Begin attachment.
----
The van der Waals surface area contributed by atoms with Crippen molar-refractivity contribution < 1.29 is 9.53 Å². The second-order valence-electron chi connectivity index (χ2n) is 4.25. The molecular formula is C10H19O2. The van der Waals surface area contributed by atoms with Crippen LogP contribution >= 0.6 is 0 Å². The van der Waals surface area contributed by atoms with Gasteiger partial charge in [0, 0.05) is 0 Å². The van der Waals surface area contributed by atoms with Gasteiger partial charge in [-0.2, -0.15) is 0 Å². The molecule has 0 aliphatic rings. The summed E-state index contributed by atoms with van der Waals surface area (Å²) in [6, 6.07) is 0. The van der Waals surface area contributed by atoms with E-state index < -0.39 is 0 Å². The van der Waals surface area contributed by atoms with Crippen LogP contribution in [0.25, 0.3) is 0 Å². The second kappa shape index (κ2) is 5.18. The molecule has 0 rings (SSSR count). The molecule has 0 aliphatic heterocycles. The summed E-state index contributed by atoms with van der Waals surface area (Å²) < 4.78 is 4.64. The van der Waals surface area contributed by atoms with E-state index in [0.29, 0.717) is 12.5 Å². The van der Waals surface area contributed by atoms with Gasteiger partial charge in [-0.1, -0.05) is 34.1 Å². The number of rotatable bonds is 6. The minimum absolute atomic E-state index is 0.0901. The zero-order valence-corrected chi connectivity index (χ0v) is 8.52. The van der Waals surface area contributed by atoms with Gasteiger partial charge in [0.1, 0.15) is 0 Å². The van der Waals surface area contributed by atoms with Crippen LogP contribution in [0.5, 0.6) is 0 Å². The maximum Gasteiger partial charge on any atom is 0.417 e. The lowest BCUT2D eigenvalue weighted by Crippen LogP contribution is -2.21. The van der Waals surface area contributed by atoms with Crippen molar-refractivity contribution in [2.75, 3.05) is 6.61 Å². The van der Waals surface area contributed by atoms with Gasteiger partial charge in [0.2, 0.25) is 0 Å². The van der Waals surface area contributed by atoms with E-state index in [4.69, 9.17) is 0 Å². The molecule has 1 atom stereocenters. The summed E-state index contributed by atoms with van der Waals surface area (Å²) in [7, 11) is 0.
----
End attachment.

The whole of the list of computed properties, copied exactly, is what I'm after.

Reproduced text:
The van der Waals surface area contributed by atoms with Crippen molar-refractivity contribution < 1.29 is 9.53 Å². The second-order valence-electron chi connectivity index (χ2n) is 4.25. The molecular formula is C10H19O2. The van der Waals surface area contributed by atoms with Crippen LogP contribution >= 0.6 is 0 Å². The van der Waals surface area contributed by atoms with Gasteiger partial charge in [0, 0.05) is 0 Å². The van der Waals surface area contributed by atoms with Gasteiger partial charge in [-0.2, -0.15) is 0 Å². The molecule has 0 aliphatic rings. The summed E-state index contributed by atoms with van der Waals surface area (Å²) in [6, 6.07) is 0. The van der Waals surface area contributed by atoms with E-state index < -0.39 is 0 Å². The van der Waals surface area contributed by atoms with Crippen LogP contribution in [0.25, 0.3) is 0 Å². The second kappa shape index (κ2) is 5.18. The molecule has 0 rings (SSSR count). The molecule has 0 aliphatic heterocycles. The summed E-state index contributed by atoms with van der Waals surface area (Å²) < 4.78 is 4.64. The van der Waals surface area contributed by atoms with E-state index in [0.29, 0.717) is 12.5 Å². The van der Waals surface area contributed by atoms with Gasteiger partial charge in [-0.1, -0.05) is 34.1 Å². The number of rotatable bonds is 6. The minimum absolute atomic E-state index is 0.0901. The zero-order valence-corrected chi connectivity index (χ0v) is 8.52. The van der Waals surface area contributed by atoms with Gasteiger partial charge in [0.1, 0.15) is 0 Å². The van der Waals surface area contributed by atoms with Crippen LogP contribution in [0.5, 0.6) is 0 Å². The maximum Gasteiger partial charge on any atom is 0.417 e. The lowest BCUT2D eigenvalue weighted by Crippen LogP contribution is -2.21. The van der Waals surface area contributed by atoms with Crippen molar-refractivity contribution in [2.75, 3.05) is 6.61 Å². The van der Waals surface area contributed by atoms with Gasteiger partial charge in [0.2, 0.25) is 0 Å². The van der Waals surface area contributed by atoms with E-state index in [4.69, 9.17) is 0 Å². The molecule has 1 atom stereocenters. The summed E-state index contributed by atoms with van der Waals surface area (Å²) in [7, 11) is 0.